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Part 1 – Descriptive Section

1. EFA goals and targets

Expansion of early childhood care and developmental activities

A number of factors have combined to bring early childhood issues to the top of the policy agenda in Ireland in recent years. Firstly, there is growing recognition of the benefits for all children of good quality early childhood education. Secondly, the importance of early education in addressing socio-economic disadvantage and the contribution of education to economic development have given rise to demands for improved early education for all children. Thirdly, the needs of employers for increased numbers of workers, as well as increased participation in the labour force, have simultaneously increased the demand for and reduced the supply of childcare places.

The Government is committed to developing a national policy framework for early childhood education and to the provision of a specific budget for pre-school education. The principal objective of Government policy in regard to early childhood education is to support the development and educational achievement of children through high quality early education, with particular focus on the target groups of the disadvantaged and those with special needs.

As a result of the increased focus mentioned above, early childhood issues have been considered in a number of fora. One of these was the National Forum for Early Childhood Education, a week-long consultation process which took place as part of the process of preparing a White Paper on Early Childhood Education to be published shortly.

Universal access to, and completion of, primary education by 2000

A State-funded and administered national school system was established in Ireland in 1831. This provided universal access to primary education. By the Ministers and Secretaries Act, 1924, the administration and business of primary education were entrusted to a Department of Education, the head of which was the Minister for Education.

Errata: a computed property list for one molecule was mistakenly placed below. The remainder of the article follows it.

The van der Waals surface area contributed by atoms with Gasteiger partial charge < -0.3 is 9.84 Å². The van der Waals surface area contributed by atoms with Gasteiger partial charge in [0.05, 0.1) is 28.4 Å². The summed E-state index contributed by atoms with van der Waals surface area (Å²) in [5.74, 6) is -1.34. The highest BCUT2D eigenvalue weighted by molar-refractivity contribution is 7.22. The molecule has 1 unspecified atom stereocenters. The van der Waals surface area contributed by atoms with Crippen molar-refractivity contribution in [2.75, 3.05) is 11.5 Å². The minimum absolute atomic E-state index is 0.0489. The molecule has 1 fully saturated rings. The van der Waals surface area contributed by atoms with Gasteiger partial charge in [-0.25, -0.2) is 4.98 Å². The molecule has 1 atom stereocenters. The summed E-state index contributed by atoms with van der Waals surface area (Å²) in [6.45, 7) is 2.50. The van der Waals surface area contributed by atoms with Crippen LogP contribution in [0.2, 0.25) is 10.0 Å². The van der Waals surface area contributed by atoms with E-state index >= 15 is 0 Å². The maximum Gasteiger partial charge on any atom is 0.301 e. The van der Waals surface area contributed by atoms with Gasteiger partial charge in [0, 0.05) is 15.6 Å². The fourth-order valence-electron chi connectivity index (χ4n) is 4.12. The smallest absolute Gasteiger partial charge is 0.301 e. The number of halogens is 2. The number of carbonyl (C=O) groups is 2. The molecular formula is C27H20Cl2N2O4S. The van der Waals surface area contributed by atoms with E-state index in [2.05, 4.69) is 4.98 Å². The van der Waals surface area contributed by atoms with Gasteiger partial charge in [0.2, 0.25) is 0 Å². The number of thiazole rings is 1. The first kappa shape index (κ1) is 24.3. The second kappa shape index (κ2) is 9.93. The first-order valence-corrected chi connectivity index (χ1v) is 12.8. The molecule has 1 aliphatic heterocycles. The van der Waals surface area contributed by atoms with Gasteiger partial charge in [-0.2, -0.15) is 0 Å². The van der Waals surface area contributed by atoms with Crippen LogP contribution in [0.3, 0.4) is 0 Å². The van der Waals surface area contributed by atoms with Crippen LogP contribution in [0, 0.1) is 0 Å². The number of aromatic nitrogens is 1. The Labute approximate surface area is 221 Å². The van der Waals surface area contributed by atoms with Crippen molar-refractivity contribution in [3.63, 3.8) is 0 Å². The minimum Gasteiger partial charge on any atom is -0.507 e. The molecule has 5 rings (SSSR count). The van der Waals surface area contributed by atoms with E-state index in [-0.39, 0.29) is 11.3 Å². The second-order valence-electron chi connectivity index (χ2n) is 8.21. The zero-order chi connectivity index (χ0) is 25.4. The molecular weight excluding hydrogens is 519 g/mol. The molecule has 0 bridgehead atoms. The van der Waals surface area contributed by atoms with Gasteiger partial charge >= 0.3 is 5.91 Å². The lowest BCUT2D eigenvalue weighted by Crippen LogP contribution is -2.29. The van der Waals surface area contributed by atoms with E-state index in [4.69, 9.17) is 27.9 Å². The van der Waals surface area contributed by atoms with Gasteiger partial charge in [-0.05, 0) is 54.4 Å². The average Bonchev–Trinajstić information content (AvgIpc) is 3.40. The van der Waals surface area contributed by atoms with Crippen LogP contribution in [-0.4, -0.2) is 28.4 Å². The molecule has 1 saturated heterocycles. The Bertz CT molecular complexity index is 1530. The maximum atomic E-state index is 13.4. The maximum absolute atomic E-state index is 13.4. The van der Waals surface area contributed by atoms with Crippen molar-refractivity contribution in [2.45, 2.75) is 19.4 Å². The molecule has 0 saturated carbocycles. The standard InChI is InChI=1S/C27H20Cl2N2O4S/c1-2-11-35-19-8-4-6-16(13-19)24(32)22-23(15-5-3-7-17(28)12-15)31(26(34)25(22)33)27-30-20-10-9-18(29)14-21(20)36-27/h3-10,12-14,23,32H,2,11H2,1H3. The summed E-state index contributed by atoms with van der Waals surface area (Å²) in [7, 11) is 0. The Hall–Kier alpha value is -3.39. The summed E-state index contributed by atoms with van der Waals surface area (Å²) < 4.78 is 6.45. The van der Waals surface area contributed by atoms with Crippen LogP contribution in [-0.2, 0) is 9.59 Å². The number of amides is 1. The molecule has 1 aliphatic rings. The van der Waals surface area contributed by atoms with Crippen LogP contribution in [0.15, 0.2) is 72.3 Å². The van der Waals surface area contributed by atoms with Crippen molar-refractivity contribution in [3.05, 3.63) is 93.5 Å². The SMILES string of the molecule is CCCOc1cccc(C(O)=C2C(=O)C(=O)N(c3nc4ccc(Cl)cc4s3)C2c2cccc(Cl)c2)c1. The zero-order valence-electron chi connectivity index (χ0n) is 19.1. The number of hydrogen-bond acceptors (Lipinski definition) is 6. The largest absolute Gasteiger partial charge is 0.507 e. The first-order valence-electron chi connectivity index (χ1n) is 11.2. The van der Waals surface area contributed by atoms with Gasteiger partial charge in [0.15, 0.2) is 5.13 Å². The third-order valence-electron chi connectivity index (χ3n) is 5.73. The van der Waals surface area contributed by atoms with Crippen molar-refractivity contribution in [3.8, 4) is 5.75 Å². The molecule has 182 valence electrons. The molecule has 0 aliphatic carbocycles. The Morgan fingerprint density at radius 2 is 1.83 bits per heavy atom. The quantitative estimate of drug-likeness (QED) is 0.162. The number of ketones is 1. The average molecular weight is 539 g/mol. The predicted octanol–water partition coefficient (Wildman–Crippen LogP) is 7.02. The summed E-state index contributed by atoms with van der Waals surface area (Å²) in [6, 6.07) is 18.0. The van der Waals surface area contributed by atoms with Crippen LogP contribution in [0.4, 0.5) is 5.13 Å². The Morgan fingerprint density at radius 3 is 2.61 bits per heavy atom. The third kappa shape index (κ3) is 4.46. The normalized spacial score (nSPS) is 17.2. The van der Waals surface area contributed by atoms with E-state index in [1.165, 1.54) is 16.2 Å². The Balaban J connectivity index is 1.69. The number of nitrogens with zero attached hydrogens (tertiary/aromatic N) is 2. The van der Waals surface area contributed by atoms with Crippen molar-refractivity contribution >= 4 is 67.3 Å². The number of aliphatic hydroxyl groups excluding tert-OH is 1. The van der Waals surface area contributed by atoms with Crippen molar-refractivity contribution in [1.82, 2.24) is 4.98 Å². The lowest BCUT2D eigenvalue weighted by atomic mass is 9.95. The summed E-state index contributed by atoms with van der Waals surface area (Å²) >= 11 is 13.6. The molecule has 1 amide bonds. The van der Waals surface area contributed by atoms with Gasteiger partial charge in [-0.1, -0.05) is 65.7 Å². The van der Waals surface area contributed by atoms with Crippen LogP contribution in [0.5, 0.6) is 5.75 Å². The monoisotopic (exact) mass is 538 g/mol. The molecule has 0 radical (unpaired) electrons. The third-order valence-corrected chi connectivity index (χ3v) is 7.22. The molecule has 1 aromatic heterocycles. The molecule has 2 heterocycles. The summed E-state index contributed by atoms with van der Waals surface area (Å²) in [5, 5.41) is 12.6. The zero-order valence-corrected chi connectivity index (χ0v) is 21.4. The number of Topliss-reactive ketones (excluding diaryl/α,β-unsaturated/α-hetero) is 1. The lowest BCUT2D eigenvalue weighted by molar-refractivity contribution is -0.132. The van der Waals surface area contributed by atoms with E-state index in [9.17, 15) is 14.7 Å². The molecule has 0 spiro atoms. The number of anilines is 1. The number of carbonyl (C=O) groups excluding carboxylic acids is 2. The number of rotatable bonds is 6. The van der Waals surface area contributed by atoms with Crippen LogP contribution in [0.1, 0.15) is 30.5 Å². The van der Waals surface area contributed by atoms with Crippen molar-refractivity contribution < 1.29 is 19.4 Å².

In 1997/98 there were 3,186 primary schools in Ireland including Gaelscoileanna (schools that teach through the Irish language) and multi-denominational schools and 119 special schools. Enrolment in primary schools was 460,845 children.

The Minister for Education and Science has introduced a new Education (Welfare) Bill which is currently being debated in the Oireachtas (Parliament) and will be enacted in 2000. The new legislation, which will replace school attendance legislation dating from 1926, will:

years of junior cycle education, whichever is later

A new National Educational Welfare Board will be established under the legislation. The Board will include representatives of the education partners and the State agencies involved in the education, care and welfare of children. The emphasis of the Board will be on assistance to schools, families and children, rather than penalties for non-attendance at school.

The Board will co-ordinate State services to children who have school attendance problems. In addition the Board will conduct and commission research into the reasons behind school attendance problems and develop strategies and initiatives to address these problems.

The aim in this legislation is to improve our ability to ensure that children and young people remain within the education system for as long as possible.

Improvement in Learning Achievement

Research recently carried out by the Education Research Centre, on behalf of the Irish Government, on learning achievement relative to expenditure, indicates that mean performances of Irish pupils in reading, mathematics and science are close to EU and OECD member country averages. The researchers advised the targeting of additional State expenditure in order to improve the effectiveness of the educational system. The measures taken in this regard to date are given below in the section on Investment in EFA.

Reduction of the Adult Illiteracy Rate

The need to improve literacy standards amongst adults has been a concern for the Irish Government. Funding was doubled for literacy programmes in 1998 and a further £3.2 million has been allocated for the two years 1999 - 2000.

A Government Green Paper on Adult Education published in 1998 proposed a National Adult Literacy programme targeted at redressing the literacy problem identified in the International Adult Literacy Survey (OECD, 1997).

Expansion of basic education and training in other essential skills required by youth and adults

Long-term unemployed

While the Irish education system is widely acknowledged both nationally and internationally as consistently providing a high quality service to the majority of Irish students, in recent years growing attention has been focused on the needs of a minority of persons who have not benefited from education. This group is characterised by either a lack of, or limited, educational attainments. The strong performance of the Irish economy in recent years has not been sufficient to provide this group with employment opportunities and, as a result, the individuals concerned have become marginalised from the labour market.